America Must Stand by India—and Pressure Pakistan

U.S. Secretary of State John Kerry, with Pakistani Chief of Army Staff Raheel Sharif, participates in a wreath laying ceremony at the General Headquarters. Flickr/U.S. Department of State

Washington’s mistake is indulging Pakistan’s bad behavior, while putting the squeeze on India.

This week, Pakistan-backed militants attacked a military base in Uri, Kashmir. It was the deadliest attack that India has suffered in decades. It has come after months of Pakistan-backed unrest in Kashmir following the killing of a well-known Pakistan-backed terrorist commander, Burhan Wani, by Indian security. Wani worked for the Hizb-ul-Mujahideen (HM), which the United States, the European Union and India have designated as a terrorist organization. Pakistan’s civilian-led government denounced his killing as “deplorable and condemnable” in yet another exhibit of Pakistan’s wanton and indefatigable support of terrorism. Pakistan’s Prime Minister Nawaz Sharif debased himself by praising the terrorist on the floor of the United Nations during his address to the General Assembly, calling him a symbol of the Kashmiri “intifada.”

Unfortunately, this attack at Uri is just another in a long string of incidents perpetrated by Pakistan’s terrorist proxies. And it won’t be the last. The United States must act fast to demonstrate to India and Pakistan where its loyalties and sympathies lie. It must offer its unstinting support to India, while offering unreserved condemnation of Pakistan for its continued use of terrorism as a tool of statecraft.

Many Indians Doubt the U.S. Commitment to India

The world’s oldest and the world’s largest democracy have worked long and hard to overcome Cold War antagonisms. Efforts led by President Ronald Reagan and Prime Ministers Indira and Rajiv Gandhi failed, over American fears that India would share technology with the Soviet Union. With the collapse of the Soviet Union, a new opportunity space began to open, but doubts lingered on both sides. President Bill Clinton renewed American overtures with the so-called Strategic Dialogue in 1997, which was to culminate in the president’s visit in May 1998. India’s nuclear test that month made that visit impossible; Clinton’s nonproliferation commitments limited the degree to which the two states could forge a rapprochement. Ironically, India’s nuclear test galvanized the most sustained bilateral dialogue, led by Strobe Talbott and Jaswant Singh. One of the outcomes of that engagement was that the United States developed a significant understanding of India’s strategic imperatives.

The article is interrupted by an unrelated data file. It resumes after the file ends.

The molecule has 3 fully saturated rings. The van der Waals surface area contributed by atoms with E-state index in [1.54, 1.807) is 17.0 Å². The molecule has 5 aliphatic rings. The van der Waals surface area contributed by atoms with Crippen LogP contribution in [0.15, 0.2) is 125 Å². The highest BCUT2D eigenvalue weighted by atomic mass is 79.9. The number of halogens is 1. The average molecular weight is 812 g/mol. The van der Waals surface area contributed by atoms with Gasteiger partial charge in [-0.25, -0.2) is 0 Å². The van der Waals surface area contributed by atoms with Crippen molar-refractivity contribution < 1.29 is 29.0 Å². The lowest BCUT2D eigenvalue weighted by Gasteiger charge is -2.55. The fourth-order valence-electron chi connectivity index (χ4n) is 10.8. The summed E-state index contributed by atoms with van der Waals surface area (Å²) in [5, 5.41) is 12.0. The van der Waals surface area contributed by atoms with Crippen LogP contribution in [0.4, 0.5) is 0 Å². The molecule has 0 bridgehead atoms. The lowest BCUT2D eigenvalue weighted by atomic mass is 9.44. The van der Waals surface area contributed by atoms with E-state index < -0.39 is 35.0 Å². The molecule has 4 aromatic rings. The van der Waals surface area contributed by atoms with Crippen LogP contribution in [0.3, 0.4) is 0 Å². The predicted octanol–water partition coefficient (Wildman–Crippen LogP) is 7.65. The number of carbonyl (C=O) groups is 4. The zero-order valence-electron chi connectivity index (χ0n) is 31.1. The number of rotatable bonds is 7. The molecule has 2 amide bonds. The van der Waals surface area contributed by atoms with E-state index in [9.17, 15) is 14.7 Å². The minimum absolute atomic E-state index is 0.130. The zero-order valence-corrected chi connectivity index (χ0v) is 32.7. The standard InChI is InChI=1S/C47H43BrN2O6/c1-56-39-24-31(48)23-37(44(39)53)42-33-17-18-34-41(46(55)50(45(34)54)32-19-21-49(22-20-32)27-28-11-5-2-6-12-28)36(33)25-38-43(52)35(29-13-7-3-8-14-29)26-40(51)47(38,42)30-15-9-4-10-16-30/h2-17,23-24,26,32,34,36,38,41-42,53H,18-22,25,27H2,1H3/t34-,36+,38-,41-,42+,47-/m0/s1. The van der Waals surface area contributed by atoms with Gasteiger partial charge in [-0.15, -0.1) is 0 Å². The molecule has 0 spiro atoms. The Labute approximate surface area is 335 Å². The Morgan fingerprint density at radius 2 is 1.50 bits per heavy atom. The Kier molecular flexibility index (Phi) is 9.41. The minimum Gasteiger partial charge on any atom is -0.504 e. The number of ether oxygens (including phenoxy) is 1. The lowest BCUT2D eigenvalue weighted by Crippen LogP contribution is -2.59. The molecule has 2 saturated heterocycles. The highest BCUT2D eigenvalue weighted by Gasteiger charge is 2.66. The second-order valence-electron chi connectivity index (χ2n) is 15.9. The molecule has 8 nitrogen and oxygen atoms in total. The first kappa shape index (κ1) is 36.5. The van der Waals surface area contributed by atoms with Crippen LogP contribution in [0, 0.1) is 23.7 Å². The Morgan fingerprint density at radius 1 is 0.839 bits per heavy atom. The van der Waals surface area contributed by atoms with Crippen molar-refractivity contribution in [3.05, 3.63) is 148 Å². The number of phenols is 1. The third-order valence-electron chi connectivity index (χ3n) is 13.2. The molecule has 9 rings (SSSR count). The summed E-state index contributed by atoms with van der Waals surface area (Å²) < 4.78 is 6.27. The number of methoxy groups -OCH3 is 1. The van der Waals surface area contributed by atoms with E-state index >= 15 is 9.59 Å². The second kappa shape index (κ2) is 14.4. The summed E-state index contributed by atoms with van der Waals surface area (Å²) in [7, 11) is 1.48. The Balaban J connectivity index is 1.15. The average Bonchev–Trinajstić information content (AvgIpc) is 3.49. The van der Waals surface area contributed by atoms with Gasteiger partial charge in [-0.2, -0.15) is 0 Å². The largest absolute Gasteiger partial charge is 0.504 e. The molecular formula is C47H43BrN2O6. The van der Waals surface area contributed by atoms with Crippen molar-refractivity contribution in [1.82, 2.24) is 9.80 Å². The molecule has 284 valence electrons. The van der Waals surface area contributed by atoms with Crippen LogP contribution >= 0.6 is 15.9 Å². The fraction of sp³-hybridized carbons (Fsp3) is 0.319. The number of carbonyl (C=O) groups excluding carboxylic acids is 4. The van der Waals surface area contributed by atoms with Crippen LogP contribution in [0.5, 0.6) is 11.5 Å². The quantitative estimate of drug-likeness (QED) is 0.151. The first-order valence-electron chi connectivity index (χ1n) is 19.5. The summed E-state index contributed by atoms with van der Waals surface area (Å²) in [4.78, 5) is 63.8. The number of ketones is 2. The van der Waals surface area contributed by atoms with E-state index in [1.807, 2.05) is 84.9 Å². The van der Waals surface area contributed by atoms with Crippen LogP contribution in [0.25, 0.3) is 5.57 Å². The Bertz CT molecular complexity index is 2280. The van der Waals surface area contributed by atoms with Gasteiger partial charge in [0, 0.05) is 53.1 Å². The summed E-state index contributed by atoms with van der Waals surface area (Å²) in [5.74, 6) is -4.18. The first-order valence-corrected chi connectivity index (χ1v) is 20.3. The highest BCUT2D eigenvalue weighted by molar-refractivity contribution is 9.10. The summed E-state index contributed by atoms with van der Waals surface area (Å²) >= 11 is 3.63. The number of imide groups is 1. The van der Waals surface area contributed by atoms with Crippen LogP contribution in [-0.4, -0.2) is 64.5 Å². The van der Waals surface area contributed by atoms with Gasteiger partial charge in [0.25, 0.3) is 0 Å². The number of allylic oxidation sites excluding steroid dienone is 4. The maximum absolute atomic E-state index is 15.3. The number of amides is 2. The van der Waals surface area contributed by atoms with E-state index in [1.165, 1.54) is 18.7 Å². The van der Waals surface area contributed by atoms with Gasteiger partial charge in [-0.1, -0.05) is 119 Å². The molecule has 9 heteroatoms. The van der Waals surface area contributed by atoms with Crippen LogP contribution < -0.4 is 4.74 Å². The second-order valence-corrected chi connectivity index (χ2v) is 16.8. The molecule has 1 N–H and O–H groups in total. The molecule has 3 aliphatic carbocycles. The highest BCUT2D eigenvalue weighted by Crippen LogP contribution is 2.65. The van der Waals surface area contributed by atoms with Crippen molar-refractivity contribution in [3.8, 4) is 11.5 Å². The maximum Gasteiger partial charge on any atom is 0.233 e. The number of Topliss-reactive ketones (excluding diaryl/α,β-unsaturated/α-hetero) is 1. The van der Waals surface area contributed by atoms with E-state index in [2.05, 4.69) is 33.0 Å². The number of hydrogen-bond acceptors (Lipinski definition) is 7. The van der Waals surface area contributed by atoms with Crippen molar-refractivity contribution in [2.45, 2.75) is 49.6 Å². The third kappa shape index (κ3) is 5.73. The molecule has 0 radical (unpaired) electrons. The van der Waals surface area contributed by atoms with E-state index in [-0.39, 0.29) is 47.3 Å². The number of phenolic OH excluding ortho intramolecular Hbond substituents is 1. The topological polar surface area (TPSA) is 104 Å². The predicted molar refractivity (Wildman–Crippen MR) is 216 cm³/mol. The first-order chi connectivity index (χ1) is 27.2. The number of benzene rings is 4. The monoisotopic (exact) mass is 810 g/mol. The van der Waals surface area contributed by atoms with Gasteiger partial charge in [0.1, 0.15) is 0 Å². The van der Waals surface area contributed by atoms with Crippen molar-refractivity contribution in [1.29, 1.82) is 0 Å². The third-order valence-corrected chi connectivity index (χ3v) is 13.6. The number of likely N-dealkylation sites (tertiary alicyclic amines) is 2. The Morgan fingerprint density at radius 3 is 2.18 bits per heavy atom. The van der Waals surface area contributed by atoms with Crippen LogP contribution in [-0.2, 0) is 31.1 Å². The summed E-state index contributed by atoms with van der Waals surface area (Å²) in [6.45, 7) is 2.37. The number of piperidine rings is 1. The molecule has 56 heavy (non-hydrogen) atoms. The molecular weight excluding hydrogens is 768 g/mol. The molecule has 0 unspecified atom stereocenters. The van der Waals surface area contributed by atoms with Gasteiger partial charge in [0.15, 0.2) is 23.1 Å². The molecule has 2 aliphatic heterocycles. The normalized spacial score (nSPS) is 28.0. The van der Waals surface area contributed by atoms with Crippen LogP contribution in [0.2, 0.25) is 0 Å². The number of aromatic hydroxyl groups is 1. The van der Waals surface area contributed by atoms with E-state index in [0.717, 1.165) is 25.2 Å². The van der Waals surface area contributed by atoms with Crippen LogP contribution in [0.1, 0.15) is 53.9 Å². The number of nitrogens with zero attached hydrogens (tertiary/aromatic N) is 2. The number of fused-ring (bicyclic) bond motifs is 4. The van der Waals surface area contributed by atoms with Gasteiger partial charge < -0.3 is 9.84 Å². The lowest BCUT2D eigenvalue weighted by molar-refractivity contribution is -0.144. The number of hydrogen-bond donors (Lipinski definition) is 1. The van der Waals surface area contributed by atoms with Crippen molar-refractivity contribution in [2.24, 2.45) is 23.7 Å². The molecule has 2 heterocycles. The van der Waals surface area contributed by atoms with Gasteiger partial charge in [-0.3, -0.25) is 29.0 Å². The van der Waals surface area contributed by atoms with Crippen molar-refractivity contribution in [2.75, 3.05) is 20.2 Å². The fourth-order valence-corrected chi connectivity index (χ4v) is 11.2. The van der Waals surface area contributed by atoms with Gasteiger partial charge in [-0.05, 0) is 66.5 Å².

President Bush came into office in 2001 with a different view about the nonproliferation regime. He withdrew from the Anti-Ballistic Missile Treaty, and India was the first country to throw support behind the controversial move. The Bush White House, with the intellectual steering of Ashley Tellis and the ambassadorial heft vested in Robert Blackwell, sought to offer India a civilian nuclear deal. The Americans were of the conviction that it was in the strategic interest of the United States to help India become a world-class military power, inclusive of robust nuclear capability. The Obama administration has worked with his counterparts, Prime Ministers Manmohan Singh and Narendra Modi, to continue deepening defense and security ties with India.

Despite this unprecedented progress, many Indians are wary of the United States. During this same period of profoundly transformed Indo-U.S. relations, the United States provided Pakistan with over $33 billion in assistance, lucrative reimbursement for its purported partition in the U.S.-led global war on terror and operations in Afghanistan. American assistance has included the provision of military platforms, most notably F-16 attack aircraft, which are more suitable to fight its next war with India than the militants Pakistan claims to be fighting. Indians are equally confused why the United States continues to endure Pakistan’s endless perfidy. After all, almost all of American deaths in Afghanistan are due to Pakistan’s proxy, the Afghan Taliban. Needless to say, the United States has lost the war in Afghanistan thanks to Pakistan’s unstinting support of the Taliban and allied fighters. Equally vexing for Indians is how the United States can claim to support India as a rising power, yet demur from coercing Pakistan to completely cease and desist its relentless use of terrorism as a tool of foreign policy.

Americans Habitually Pressure India and Indulge Pakistan